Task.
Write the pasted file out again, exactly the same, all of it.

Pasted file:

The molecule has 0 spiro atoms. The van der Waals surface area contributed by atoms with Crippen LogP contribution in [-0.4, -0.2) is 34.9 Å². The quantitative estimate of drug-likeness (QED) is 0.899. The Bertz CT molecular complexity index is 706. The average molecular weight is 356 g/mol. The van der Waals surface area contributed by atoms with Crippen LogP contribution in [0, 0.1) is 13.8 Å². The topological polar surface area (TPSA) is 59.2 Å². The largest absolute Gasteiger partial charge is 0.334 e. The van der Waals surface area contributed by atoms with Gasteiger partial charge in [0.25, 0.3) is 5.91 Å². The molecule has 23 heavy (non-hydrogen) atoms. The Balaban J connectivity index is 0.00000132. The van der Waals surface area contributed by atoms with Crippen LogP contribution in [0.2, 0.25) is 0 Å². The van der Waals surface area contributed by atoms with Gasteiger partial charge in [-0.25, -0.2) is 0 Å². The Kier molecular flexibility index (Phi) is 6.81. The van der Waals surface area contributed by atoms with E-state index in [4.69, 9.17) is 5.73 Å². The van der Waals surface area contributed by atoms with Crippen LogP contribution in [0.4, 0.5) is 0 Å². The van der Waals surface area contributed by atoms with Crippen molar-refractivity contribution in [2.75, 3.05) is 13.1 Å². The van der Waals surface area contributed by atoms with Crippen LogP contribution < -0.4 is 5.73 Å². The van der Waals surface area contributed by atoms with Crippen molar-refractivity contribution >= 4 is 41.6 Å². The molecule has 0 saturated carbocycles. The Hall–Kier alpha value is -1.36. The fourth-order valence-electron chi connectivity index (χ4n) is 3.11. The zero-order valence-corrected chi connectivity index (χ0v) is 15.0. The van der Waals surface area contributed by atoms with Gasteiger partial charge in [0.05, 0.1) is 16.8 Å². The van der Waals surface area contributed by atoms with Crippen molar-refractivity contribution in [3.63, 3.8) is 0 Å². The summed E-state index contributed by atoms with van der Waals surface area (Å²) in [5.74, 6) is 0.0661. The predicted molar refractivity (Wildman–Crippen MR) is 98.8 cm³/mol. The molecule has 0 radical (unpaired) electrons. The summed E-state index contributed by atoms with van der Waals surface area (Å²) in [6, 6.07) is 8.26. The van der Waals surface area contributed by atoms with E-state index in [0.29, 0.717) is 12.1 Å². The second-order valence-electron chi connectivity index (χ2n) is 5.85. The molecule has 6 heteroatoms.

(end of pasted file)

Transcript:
The molecule has 0 spiro atoms. The van der Waals surface area contributed by atoms with Crippen LogP contribution in [-0.4, -0.2) is 34.9 Å². The quantitative estimate of drug-likeness (QED) is 0.899. The Bertz CT molecular complexity index is 706. The average molecular weight is 356 g/mol. The van der Waals surface area contributed by atoms with Crippen LogP contribution in [0, 0.1) is 13.8 Å². The topological polar surface area (TPSA) is 59.2 Å². The largest absolute Gasteiger partial charge is 0.334 e. The van der Waals surface area contributed by atoms with Gasteiger partial charge in [0.25, 0.3) is 5.91 Å². The molecule has 23 heavy (non-hydrogen) atoms. The Balaban J connectivity index is 0.00000132. The van der Waals surface area contributed by atoms with Crippen LogP contribution in [0.2, 0.25) is 0 Å². The van der Waals surface area contributed by atoms with Gasteiger partial charge in [-0.25, -0.2) is 0 Å². The Kier molecular flexibility index (Phi) is 6.81. The van der Waals surface area contributed by atoms with E-state index in [4.69, 9.17) is 5.73 Å². The van der Waals surface area contributed by atoms with Crippen LogP contribution in [0.4, 0.5) is 0 Å². The van der Waals surface area contributed by atoms with Crippen molar-refractivity contribution in [2.75, 3.05) is 13.1 Å². The van der Waals surface area contributed by atoms with Crippen LogP contribution < -0.4 is 5.73 Å². The van der Waals surface area contributed by atoms with Crippen molar-refractivity contribution >= 4 is 41.6 Å². The molecule has 0 saturated carbocycles. The Hall–Kier alpha value is -1.36. The fourth-order valence-electron chi connectivity index (χ4n) is 3.11. The zero-order valence-corrected chi connectivity index (χ0v) is 15.0. The van der Waals surface area contributed by atoms with Gasteiger partial charge in [0.05, 0.1) is 16.8 Å². The van der Waals surface area contributed by atoms with Crippen molar-refractivity contribution in [3.63, 3.8) is 0 Å². The summed E-state index contributed by atoms with van der Waals surface area (Å²) in [5.74, 6) is 0.0661. The predicted molar refractivity (Wildman–Crippen MR) is 98.8 cm³/mol. The molecule has 0 radical (unpaired) electrons. The summed E-state index contributed by atoms with van der Waals surface area (Å²) in [6, 6.07) is 8.26. The van der Waals surface area contributed by atoms with E-state index in [0.29, 0.717) is 12.1 Å². The second-order valence-electron chi connectivity index (χ2n) is 5.85. The molecule has 6 heteroatoms.